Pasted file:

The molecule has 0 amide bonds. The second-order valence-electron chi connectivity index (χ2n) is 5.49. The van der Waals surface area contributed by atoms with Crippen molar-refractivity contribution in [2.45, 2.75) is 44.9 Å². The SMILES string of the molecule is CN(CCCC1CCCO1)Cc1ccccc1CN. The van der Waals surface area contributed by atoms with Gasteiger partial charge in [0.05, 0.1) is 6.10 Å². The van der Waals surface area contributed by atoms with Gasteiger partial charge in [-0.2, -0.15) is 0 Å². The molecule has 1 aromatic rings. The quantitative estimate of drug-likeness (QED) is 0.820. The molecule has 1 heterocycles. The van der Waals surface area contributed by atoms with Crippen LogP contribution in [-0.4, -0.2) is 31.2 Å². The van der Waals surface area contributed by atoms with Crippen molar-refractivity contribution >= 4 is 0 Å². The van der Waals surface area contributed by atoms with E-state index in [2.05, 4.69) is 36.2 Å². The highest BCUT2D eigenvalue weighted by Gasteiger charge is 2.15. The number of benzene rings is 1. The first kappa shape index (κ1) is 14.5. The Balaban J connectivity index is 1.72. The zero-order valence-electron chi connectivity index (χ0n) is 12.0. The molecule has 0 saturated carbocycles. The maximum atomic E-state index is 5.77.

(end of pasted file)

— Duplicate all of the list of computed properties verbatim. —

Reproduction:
The molecule has 0 amide bonds. The second-order valence-electron chi connectivity index (χ2n) is 5.49. The van der Waals surface area contributed by atoms with Crippen molar-refractivity contribution in [2.45, 2.75) is 44.9 Å². The SMILES string of the molecule is CN(CCCC1CCCO1)Cc1ccccc1CN. The van der Waals surface area contributed by atoms with Gasteiger partial charge in [0.05, 0.1) is 6.10 Å². The van der Waals surface area contributed by atoms with Gasteiger partial charge in [-0.2, -0.15) is 0 Å². The molecule has 1 aromatic rings. The quantitative estimate of drug-likeness (QED) is 0.820. The molecule has 1 heterocycles. The van der Waals surface area contributed by atoms with Crippen LogP contribution in [-0.4, -0.2) is 31.2 Å². The van der Waals surface area contributed by atoms with Crippen molar-refractivity contribution >= 4 is 0 Å². The van der Waals surface area contributed by atoms with E-state index in [2.05, 4.69) is 36.2 Å². The highest BCUT2D eigenvalue weighted by Gasteiger charge is 2.15. The number of benzene rings is 1. The first kappa shape index (κ1) is 14.5. The Balaban J connectivity index is 1.72. The zero-order valence-electron chi connectivity index (χ0n) is 12.0. The molecule has 0 saturated carbocycles. The maximum atomic E-state index is 5.77.